Thursday, July 22, 2010

Hum kya chahte, azaadi!

Shouting through speakerphones. Azaadi!

July 22, 2010, “More than a hundred thousand people marched peacefully to the UN office in Srinagar. They burned effigies, chanted ‘Azadi, azadi’ (‘freedom’) and appealed to India to leave Kashmir. The movement was not crushed. It was merely ignored. Nothing changed. Now a new generation of Kashmiri youth is on the march.”
European Parliamentary Delegation said that “Kashmir is the most beautiful prison of the world.”

In the worst violence to hit Indian-occupied Kashmir in over two years, the curfew continues, more people are dying every day, and demonstrators are still protesting.

Friday, July 16, 2010


The first thing I did when I got to Amman was call my mother to complain to her that this "jilbab phenomenon" everyone was raving about- yeah, guess what- TRY WEARING IT IN THE WIND! I elongated and punctuated the words "in-the-wiiind," to capture my subject. Half the girls here are wearing niqab although they don't wear it at home, as a sign of respect and accommodation to the situation. I respect that completely, but it is still odd to hear them complain about it. "Sometimes the niqab gets caught in my mouth as I'm breathing" etc.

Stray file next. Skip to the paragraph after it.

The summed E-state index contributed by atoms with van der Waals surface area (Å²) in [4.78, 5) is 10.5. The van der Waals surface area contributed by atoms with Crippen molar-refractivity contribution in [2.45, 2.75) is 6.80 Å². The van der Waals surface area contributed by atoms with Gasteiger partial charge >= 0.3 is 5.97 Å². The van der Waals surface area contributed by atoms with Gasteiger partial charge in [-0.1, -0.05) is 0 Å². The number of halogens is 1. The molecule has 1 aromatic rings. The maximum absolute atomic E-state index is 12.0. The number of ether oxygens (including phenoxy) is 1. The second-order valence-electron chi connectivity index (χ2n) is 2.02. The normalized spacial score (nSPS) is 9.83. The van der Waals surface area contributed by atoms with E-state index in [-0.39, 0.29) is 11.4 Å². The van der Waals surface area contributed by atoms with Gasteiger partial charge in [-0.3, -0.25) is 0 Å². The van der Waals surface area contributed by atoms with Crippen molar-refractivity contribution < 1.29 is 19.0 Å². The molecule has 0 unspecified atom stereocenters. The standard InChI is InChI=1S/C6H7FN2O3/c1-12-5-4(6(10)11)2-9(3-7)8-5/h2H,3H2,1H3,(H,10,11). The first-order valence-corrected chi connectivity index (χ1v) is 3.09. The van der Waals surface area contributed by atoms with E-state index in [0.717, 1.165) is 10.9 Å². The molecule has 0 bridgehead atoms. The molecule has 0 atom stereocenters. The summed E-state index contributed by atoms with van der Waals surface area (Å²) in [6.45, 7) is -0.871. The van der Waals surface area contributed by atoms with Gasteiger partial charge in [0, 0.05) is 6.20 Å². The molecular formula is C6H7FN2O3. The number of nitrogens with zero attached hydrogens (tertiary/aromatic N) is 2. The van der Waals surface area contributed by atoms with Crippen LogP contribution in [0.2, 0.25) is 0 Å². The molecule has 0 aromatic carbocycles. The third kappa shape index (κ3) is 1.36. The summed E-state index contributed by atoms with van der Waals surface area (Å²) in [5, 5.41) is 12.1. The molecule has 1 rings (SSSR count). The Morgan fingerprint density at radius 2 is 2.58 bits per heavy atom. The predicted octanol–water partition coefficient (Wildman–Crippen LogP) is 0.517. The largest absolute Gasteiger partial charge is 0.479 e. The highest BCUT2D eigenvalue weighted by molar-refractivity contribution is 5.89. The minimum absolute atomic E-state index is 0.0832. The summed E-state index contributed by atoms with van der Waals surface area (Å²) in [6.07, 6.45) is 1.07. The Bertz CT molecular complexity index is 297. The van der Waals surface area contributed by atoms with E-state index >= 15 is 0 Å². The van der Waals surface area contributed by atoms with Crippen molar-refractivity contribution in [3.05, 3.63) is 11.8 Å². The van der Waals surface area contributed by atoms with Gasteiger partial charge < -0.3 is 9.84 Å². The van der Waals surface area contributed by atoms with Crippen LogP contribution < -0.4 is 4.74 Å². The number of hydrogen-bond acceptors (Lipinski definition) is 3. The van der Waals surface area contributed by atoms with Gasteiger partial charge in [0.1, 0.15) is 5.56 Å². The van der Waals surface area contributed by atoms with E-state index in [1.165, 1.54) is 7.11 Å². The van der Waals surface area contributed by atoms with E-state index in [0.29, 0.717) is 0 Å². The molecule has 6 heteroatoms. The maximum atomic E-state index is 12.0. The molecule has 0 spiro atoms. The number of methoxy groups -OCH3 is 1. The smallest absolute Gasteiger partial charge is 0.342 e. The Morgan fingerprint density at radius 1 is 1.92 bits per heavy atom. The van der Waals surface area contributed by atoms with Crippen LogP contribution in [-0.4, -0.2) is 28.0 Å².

They have adopted it, dealt with it, complain about it, and it usually blows off their face as we walk to school anyway. I realized within hours that it only upset me because I didn't want to hear women complaining about it, I wanted to hear all the tales of glory and joy that come following an open and visible spiritual transformation. But if a girl is complaining about her hijab, it is because it is, at the end of the day, an article of clothing. And clothes can get annoying. I should equate it with someone else complaining that their heels are killing them, they can hardly sit down with their dress on, or even at the most simple level, in an effort to look cute on a chilly spring night, they are just so cold.

When you wear a jilbab, you feel religious. My form of burqa was sunglasses because honestly, I have asthma and my nose is not attracting anyone anytime soon. There I was in the barely bearable summer heat of the city walking up hills at noon, with all that fluttering and exposing of curves, and it felt so hypocritical. I was embarrassed every time I passed by a man and was still honked and whistled at. I didn't pay as much attention to whether men were paying attention to me- (largely because the women here are so ridiculously beautiful. YES frustrated Muslim unmarried men: if you want beautiful children, here's your ticket).